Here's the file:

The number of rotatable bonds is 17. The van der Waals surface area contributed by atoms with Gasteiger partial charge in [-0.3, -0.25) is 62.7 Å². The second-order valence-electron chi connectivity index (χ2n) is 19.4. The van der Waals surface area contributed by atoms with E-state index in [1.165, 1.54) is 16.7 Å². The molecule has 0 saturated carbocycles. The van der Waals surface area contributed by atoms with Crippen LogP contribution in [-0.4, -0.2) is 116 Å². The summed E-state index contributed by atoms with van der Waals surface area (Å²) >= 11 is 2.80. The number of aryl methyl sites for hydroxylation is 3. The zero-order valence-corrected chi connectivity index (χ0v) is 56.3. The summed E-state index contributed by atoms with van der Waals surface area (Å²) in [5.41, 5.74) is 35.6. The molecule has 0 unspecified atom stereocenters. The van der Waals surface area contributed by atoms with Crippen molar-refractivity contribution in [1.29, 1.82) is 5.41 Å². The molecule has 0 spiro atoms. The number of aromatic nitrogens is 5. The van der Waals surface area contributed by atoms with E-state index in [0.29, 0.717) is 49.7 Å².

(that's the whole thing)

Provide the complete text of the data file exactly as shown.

The number of rotatable bonds is 17. The van der Waals surface area contributed by atoms with Gasteiger partial charge in [-0.3, -0.25) is 62.7 Å². The second-order valence-electron chi connectivity index (χ2n) is 19.4. The van der Waals surface area contributed by atoms with E-state index in [1.165, 1.54) is 16.7 Å². The molecule has 0 saturated carbocycles. The van der Waals surface area contributed by atoms with Crippen LogP contribution in [-0.4, -0.2) is 116 Å². The summed E-state index contributed by atoms with van der Waals surface area (Å²) >= 11 is 2.80. The number of aryl methyl sites for hydroxylation is 3. The zero-order valence-corrected chi connectivity index (χ0v) is 56.3. The summed E-state index contributed by atoms with van der Waals surface area (Å²) in [5.41, 5.74) is 35.6. The molecule has 0 unspecified atom stereocenters. The van der Waals surface area contributed by atoms with Crippen molar-refractivity contribution in [1.29, 1.82) is 5.41 Å². The molecule has 0 spiro atoms. The number of aromatic nitrogens is 5. The van der Waals surface area contributed by atoms with E-state index in [0.29, 0.717) is 49.7 Å².